The Washington Times - November 15, 2011, 01:45PM

NASHVILLE, Tenn. | Inspirational slogans are part of just about every NHL locker room. The Nashville Predators’ room has the line “Be hard to play against and even harder to beat.”

For this team, it’s the truth. Barry Trotz’s Predators are known for a tight-checking style and defensive prowess. There aren’t a lot of offensive superstars in Nashville, but there are shutdown defensemen Shea Weber and Ryan Suter and Vezina Trophy finalist Pekka Rinne in goal.


For the Capitals, facing the Devils over the weekend was a nice preview, but this is a whole new game.

“It’s like going from the frying pan into the fire,” coach Bruce Boudreau said. “They’re both very tough defensive teams with great goaltending. We played Nashville twice in preseason; we didn’t solve them.”

That’s because the Predators are a hard team for any opponent to solve. They won’t play a whole lot of run-and-gun games, and they won’t Tuesday night.

Trotz talked about needing to bear down even more this time against a Caps team known for its depth.

“You’ve just got check well. You’ve got to check without the puck, you’ve got to be really good one-on-one,” Trotz said. “You don’t want them to enter the blue line and start coming laterally on you and then finding secondary waves and stuff like that.”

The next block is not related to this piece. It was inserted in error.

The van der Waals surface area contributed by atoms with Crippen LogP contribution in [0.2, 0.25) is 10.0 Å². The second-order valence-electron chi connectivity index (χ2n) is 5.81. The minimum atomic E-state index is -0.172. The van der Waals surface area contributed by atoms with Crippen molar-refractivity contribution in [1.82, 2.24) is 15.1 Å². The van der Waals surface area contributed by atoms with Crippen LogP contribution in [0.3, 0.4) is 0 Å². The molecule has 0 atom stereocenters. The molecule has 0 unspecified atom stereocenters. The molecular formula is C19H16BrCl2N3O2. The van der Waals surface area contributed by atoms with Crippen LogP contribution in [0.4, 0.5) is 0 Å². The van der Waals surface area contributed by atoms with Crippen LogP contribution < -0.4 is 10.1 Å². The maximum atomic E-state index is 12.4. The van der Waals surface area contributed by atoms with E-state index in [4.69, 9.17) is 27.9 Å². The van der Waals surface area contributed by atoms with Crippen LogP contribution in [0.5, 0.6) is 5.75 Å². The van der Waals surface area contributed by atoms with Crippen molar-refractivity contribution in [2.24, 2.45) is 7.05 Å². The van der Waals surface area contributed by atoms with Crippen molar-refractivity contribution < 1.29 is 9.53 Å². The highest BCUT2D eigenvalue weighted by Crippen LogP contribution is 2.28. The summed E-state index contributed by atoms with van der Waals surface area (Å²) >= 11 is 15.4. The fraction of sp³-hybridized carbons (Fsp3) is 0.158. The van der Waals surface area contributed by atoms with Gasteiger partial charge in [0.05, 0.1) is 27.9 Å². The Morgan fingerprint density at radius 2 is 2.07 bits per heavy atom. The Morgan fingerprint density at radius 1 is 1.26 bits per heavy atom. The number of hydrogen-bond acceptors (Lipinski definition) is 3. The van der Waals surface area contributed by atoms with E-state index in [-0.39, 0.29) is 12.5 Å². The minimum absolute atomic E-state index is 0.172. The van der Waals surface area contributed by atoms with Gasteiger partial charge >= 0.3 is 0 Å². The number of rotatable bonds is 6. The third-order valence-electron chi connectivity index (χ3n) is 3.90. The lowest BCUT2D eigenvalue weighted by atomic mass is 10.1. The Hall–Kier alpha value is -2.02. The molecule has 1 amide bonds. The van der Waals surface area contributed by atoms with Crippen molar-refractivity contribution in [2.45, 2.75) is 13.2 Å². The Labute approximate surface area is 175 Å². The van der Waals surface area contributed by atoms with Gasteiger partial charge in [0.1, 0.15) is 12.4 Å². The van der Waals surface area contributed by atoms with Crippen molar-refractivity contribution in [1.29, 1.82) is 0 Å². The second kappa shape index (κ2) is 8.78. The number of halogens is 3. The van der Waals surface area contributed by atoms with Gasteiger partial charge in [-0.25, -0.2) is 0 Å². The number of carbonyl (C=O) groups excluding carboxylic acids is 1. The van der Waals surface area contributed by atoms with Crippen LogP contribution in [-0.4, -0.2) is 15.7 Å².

When the Caps have those waves of offense, which they can bring with several offensively talented lines, they not only run into a strong defensive system but Weber and Suter. At least that will likely be the matchup for the top line of Alex Ovechkin, Nicklas Backstrom and Troy Brouwer.

The Caps are prepared for Weber and Suter.

“They are the best pairing, I would think, in the National Hockey League,” Boudreau said. “They both play anywhere from 25 to 30 minutes a game and they’re both extremely good defensively.”

Boudreau’s praise for Weber and Suter included calling them one of the best pairings to come around in a “long, long time.”

That they’ve been so good together comes from not only their individual talents but playing together.

“There’s definitely chemistry there,” Weber said. “We’ve played together for quite a while now, so it’s kind of like a second nature – you just kind of know what each other are doing, and it makes things easier when you play together for a while.”